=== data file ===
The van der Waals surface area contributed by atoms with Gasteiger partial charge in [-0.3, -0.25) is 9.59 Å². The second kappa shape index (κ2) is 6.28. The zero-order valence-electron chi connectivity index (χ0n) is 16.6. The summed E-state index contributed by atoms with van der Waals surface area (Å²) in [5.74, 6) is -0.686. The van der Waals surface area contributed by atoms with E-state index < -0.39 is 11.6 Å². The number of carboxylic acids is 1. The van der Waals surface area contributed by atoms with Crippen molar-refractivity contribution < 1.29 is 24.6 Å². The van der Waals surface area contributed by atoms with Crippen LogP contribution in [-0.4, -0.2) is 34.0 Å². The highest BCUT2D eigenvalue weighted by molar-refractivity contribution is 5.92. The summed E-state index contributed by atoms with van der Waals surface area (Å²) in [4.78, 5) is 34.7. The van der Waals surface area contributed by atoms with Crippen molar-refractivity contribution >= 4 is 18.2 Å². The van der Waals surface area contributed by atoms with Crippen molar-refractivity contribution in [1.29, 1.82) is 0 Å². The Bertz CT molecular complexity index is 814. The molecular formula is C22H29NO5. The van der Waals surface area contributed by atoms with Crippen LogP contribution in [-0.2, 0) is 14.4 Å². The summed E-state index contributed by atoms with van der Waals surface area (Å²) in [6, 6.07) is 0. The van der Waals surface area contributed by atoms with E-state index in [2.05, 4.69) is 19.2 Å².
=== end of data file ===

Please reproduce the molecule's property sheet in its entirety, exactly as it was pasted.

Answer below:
The van der Waals surface area contributed by atoms with Gasteiger partial charge in [-0.3, -0.25) is 9.59 Å². The second kappa shape index (κ2) is 6.28. The zero-order valence-electron chi connectivity index (χ0n) is 16.6. The summed E-state index contributed by atoms with van der Waals surface area (Å²) in [5.74, 6) is -0.686. The van der Waals surface area contributed by atoms with E-state index < -0.39 is 11.6 Å². The number of carboxylic acids is 1. The van der Waals surface area contributed by atoms with Crippen molar-refractivity contribution < 1.29 is 24.6 Å². The van der Waals surface area contributed by atoms with Crippen LogP contribution in [-0.4, -0.2) is 34.0 Å². The highest BCUT2D eigenvalue weighted by molar-refractivity contribution is 5.92. The summed E-state index contributed by atoms with van der Waals surface area (Å²) in [4.78, 5) is 34.7. The van der Waals surface area contributed by atoms with Crippen molar-refractivity contribution >= 4 is 18.2 Å². The van der Waals surface area contributed by atoms with Crippen molar-refractivity contribution in [1.29, 1.82) is 0 Å². The Bertz CT molecular complexity index is 814. The molecular formula is C22H29NO5. The van der Waals surface area contributed by atoms with Crippen LogP contribution in [-0.2, 0) is 14.4 Å². The summed E-state index contributed by atoms with van der Waals surface area (Å²) in [6, 6.07) is 0. The van der Waals surface area contributed by atoms with E-state index in [2.05, 4.69) is 19.2 Å².